And more bad news for those focusing on storing solar power in batteries – the new study does not believe battery storage will be economically feasible until the 2030s.
Saturday, August 31, 2013
Tuesday, August 27, 2013
Mr Fraser this week unveiled AGL's plans to proceed with two solar power plants costing $450 million for Broken Hill and Nyngan in western NSW. The 155-megawatt capacity will meet the power needs of about 50,000 homes, and be about 15 times bigger than Australia's largest plant.
In my view, the most cost-effective way to develop solar is with large-scale projects," Mr Fraser said. "You get the economies of scale.
Conventional wisdom supports Mr. Fraser's contention - data on the other hand tells a different story. $450 million for a 155 MW solar farm works out to $2.90 per watt. Solar Choice has the average unsubsidized price for 1.5 kW rooftop systems throughout Australia at $2796/kW. That price goes down to $2277/kW for 5 kW systems. It's rather remarkable that a 155 MW photoelectric solar farm that is 100,000 times larger than a modest 1.5 kW system would be more expensive on a unit price basis. To be fair I should point out that the solar farms are tracking plants so that accounts for part of the extra costs. That said, $2.90 per Watt is high even for a tracking plant.
Tuesday, August 20, 2013
Tuesday, August 13, 2013
Saturday, August 10, 2013
I was having my normal bank robbery dream when suddenly instead of bags of money there was an evil baby in pink overalls. We were in a motel room with a 10 foot wide hole cut in the floor and a dark pool of water 30 feet below. I grabbed the creepy baby and threw it in the motel cenote. It shrunk towards the water facing us the whole time. When it hit the water it splashed into a thousand new creepy babies in pink overalls. Then I woke up.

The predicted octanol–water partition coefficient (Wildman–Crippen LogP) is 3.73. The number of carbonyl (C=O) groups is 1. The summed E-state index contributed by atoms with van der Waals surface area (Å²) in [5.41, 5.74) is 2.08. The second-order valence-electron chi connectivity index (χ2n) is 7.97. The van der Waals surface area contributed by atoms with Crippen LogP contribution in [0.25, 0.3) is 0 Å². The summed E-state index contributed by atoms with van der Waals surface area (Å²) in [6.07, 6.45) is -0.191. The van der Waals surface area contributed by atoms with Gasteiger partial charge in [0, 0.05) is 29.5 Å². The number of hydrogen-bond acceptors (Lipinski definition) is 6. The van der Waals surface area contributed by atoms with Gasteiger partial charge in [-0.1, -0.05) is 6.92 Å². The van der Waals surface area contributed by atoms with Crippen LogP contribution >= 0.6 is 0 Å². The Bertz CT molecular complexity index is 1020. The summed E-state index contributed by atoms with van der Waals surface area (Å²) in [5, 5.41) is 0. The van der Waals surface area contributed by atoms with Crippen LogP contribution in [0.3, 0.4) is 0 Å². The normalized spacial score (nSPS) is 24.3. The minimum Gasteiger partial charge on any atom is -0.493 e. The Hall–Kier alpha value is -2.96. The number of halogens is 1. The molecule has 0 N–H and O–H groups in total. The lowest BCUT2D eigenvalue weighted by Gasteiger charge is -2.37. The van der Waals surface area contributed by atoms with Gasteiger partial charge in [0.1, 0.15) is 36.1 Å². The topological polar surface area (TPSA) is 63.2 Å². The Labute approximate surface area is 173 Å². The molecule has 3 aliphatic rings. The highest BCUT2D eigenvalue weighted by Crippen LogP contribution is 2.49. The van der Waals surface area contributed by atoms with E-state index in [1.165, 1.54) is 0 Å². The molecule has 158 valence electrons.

Friday, August 9, 2013
Since 1971 the United States, which has much more robust demographics than virtually any other advanced country, has had one year in which its fertility rate was high enough for natural population growth: all the rest of the, substantial, growth in the US’ population has been driven exclusively by immigration.
Thursday, August 8, 2013
And if I could add my own two bits, I think it’s time for Germany to start requiring private households to get involved in load management. There’s some low-hanging fruit to be had. A quick back-of-the-envelope calculation: assuming that Germany’s roughly 26 million households each have refrigerators consuming 50 watts on the average, that is more than 1.3 gigawatts of shiftable load, and people would not even notice it.
Thursday, August 1, 2013
Deutsche Bank said that although the market in Europe had contracted, at least one third of new, small to mid size projects were being developed without subsidies. Multi-megawatt projects were being built south of Rome for €90c/W. This was delivering electricity costs (LCOE – with 80 per cent self consumption) of around €80/MWh (€8c/kWh)